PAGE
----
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Eight Bit Alien
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Dracula is definitely not a super thrilling read by today's standards, I'm with you 100%.

Frankenstein on the other hand is a sacred text...
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Eight Bit Alien wrote: Mon Jun 07, 2021 7:36 pm Dracula is definitely not a super thrilling read by today's standards, I'm with you 100%.

Frankenstein on the other hand is a sacred text...
My god, I LOVED Frankenstein. One of the books I’m glad I was forced to read in high school.
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kevin hash
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Anything Hemingway.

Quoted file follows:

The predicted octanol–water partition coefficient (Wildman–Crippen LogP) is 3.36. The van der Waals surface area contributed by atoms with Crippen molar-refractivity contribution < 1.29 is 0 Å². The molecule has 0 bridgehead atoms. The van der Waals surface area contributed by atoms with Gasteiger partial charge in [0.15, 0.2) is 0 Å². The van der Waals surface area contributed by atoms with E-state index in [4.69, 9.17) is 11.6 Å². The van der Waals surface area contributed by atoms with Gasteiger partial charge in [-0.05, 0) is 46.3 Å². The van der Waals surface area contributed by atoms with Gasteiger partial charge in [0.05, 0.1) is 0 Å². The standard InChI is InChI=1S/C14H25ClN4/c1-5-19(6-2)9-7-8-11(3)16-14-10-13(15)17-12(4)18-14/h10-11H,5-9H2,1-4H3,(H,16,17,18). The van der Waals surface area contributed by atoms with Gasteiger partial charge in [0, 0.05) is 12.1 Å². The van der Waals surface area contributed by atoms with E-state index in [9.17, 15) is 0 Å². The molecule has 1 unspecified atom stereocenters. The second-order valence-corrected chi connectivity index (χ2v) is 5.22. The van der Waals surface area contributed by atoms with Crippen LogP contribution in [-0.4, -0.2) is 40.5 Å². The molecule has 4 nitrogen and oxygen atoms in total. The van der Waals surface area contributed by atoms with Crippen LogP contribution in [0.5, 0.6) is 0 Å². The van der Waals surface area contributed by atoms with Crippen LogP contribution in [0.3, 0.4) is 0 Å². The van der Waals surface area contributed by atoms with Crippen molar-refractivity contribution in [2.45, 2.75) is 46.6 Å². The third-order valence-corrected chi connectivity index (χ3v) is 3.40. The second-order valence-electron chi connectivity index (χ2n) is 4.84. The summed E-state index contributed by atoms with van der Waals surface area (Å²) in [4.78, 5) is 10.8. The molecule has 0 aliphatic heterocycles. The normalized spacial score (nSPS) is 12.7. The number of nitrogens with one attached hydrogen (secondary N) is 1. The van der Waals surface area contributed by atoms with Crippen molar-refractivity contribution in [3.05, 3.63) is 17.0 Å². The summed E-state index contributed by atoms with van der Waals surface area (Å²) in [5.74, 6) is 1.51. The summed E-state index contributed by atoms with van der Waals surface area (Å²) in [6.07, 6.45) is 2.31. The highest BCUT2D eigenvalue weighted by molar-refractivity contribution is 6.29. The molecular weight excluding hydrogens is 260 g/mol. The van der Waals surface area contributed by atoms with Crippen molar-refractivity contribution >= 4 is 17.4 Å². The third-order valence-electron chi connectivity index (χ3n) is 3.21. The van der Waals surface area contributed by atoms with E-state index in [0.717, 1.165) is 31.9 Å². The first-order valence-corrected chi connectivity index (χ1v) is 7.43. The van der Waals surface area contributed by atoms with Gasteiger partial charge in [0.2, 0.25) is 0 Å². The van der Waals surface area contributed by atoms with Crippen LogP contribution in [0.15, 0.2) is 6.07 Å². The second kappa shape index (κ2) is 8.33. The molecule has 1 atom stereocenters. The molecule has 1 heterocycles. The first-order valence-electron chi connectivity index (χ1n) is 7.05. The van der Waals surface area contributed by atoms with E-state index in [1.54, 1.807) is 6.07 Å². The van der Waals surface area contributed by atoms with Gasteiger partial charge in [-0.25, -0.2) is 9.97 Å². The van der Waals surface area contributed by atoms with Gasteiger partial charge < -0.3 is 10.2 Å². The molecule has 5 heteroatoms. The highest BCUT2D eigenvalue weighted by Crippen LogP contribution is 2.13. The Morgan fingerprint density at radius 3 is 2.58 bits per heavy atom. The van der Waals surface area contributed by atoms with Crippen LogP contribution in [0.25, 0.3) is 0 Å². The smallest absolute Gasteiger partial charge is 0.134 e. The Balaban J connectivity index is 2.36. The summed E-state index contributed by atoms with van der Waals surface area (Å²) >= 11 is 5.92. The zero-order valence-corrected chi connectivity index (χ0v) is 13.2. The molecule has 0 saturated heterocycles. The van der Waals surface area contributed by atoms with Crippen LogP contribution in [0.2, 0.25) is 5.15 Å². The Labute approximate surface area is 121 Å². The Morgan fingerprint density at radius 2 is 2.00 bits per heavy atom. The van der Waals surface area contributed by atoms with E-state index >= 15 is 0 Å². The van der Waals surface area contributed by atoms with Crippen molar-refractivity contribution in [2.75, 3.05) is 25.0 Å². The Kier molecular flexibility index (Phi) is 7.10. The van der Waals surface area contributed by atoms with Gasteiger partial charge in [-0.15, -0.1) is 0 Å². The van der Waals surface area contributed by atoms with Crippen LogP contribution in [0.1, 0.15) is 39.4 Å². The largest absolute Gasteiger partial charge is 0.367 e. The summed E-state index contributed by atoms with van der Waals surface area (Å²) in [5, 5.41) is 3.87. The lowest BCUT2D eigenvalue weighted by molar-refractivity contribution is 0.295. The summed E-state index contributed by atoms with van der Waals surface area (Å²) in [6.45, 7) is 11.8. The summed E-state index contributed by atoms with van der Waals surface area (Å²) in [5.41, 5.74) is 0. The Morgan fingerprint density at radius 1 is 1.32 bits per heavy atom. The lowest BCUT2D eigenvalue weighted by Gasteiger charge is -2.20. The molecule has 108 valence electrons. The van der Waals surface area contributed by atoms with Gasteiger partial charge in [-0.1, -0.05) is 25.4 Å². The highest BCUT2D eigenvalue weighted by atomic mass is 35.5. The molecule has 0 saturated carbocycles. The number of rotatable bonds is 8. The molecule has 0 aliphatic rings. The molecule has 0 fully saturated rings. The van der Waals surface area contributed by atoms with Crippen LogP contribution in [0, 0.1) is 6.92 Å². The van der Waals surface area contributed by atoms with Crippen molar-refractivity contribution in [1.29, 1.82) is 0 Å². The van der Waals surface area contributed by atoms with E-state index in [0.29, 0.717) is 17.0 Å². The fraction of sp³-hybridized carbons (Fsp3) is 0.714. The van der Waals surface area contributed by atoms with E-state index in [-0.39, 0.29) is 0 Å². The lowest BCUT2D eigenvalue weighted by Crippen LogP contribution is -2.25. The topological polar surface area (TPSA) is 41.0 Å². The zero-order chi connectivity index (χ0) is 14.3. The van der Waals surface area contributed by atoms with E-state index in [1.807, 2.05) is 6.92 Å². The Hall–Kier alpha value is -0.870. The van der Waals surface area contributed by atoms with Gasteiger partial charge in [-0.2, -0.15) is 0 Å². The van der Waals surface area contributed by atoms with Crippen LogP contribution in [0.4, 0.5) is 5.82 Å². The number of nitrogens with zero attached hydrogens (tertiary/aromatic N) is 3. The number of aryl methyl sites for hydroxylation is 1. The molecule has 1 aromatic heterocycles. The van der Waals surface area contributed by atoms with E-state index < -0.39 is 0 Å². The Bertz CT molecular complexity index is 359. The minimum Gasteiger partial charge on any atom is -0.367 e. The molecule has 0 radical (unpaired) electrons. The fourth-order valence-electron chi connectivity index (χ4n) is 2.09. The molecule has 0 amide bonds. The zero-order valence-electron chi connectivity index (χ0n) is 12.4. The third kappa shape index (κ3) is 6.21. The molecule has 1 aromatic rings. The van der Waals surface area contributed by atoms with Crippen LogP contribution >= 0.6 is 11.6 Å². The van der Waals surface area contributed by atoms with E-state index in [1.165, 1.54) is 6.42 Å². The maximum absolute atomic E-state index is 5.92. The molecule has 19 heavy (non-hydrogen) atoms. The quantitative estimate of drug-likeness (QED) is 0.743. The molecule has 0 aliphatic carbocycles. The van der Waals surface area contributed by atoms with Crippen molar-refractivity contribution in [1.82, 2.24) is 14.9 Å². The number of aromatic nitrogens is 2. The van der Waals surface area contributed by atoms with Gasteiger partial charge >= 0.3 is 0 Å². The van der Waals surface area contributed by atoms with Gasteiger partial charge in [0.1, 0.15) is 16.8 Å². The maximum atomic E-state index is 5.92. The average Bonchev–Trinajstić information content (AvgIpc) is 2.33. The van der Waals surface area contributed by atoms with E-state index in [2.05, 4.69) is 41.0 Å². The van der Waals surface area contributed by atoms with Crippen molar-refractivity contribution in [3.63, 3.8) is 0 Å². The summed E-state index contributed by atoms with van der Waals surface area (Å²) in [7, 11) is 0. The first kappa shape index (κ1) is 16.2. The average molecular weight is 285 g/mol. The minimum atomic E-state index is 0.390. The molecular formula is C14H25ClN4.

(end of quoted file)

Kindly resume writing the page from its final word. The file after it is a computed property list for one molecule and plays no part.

Fuck him.
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kevin hash wrote: Mon Jun 07, 2021 9:55 pm Anything Hemingway.

Fuck him.
I’ve only read three of his novels so I wouldn’t exactly say I have a informed opinion of him. I remember loving “the old man and the sea” but I read it a thousand years ago. The free bookshelf at work had “the sun also rises” and “a farewell to arms” both of which I found pretty boring although I liked A Farewell To Arms better especially with the crushing ending redeeming the novel.

Gore Vidal in one of his bitchy rants called him a field and stream writer who got lucky.
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spacehamster
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kevin hash wrote: Mon Jun 07, 2021 9:55 pm Anything Hemingway.
I don't know what I hate more about Hemingway, the fact that he wrote like a 3rd grader or that everything he wrote was about penis.
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krog
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Zen and the Art of Motorcycle Maintenance delivers neither. You're just there watching this guy lose his marbles.